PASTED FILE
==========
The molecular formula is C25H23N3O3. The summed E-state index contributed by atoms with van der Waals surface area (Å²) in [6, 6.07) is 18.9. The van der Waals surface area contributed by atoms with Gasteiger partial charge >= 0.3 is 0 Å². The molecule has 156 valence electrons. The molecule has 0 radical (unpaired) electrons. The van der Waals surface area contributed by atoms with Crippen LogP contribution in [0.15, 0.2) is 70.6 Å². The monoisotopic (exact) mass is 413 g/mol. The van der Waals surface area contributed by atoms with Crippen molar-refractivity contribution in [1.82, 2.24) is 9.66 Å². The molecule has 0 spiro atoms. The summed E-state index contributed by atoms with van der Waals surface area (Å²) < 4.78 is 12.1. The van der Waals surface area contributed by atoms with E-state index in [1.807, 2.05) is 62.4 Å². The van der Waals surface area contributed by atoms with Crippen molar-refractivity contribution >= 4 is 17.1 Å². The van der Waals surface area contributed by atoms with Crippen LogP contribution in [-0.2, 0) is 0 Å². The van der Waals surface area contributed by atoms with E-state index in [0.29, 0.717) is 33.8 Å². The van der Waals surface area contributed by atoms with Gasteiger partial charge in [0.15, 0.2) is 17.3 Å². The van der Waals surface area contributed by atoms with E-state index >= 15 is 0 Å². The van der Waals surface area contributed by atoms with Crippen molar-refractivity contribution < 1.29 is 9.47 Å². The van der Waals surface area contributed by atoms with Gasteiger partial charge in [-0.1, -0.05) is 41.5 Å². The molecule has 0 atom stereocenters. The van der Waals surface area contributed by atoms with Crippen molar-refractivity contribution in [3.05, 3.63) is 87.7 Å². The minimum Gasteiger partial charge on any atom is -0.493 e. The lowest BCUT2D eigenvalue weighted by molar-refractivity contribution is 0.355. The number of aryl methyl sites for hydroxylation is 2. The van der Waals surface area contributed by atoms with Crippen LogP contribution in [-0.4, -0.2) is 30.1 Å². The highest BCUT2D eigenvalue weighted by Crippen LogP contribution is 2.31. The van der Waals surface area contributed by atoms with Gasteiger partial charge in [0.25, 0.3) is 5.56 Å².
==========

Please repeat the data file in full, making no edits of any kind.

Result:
The molecular formula is C25H23N3O3. The summed E-state index contributed by atoms with van der Waals surface area (Å²) in [6, 6.07) is 18.9. The van der Waals surface area contributed by atoms with Gasteiger partial charge >= 0.3 is 0 Å². The molecule has 156 valence electrons. The molecule has 0 radical (unpaired) electrons. The van der Waals surface area contributed by atoms with Crippen LogP contribution in [0.15, 0.2) is 70.6 Å². The monoisotopic (exact) mass is 413 g/mol. The van der Waals surface area contributed by atoms with Crippen molar-refractivity contribution in [1.82, 2.24) is 9.66 Å². The molecule has 0 spiro atoms. The summed E-state index contributed by atoms with van der Waals surface area (Å²) < 4.78 is 12.1. The van der Waals surface area contributed by atoms with E-state index in [1.807, 2.05) is 62.4 Å². The van der Waals surface area contributed by atoms with Crippen molar-refractivity contribution >= 4 is 17.1 Å². The van der Waals surface area contributed by atoms with Crippen LogP contribution in [-0.2, 0) is 0 Å². The van der Waals surface area contributed by atoms with E-state index in [0.29, 0.717) is 33.8 Å². The van der Waals surface area contributed by atoms with Gasteiger partial charge in [0.15, 0.2) is 17.3 Å². The van der Waals surface area contributed by atoms with E-state index >= 15 is 0 Å². The van der Waals surface area contributed by atoms with Crippen molar-refractivity contribution < 1.29 is 9.47 Å². The van der Waals surface area contributed by atoms with Gasteiger partial charge in [-0.1, -0.05) is 41.5 Å². The molecule has 0 atom stereocenters. The van der Waals surface area contributed by atoms with Crippen molar-refractivity contribution in [3.05, 3.63) is 87.7 Å². The minimum Gasteiger partial charge on any atom is -0.493 e. The lowest BCUT2D eigenvalue weighted by molar-refractivity contribution is 0.355. The number of aryl methyl sites for hydroxylation is 2. The van der Waals surface area contributed by atoms with Crippen LogP contribution in [-0.4, -0.2) is 30.1 Å². The highest BCUT2D eigenvalue weighted by Crippen LogP contribution is 2.31. The van der Waals surface area contributed by atoms with Gasteiger partial charge in [0.25, 0.3) is 5.56 Å².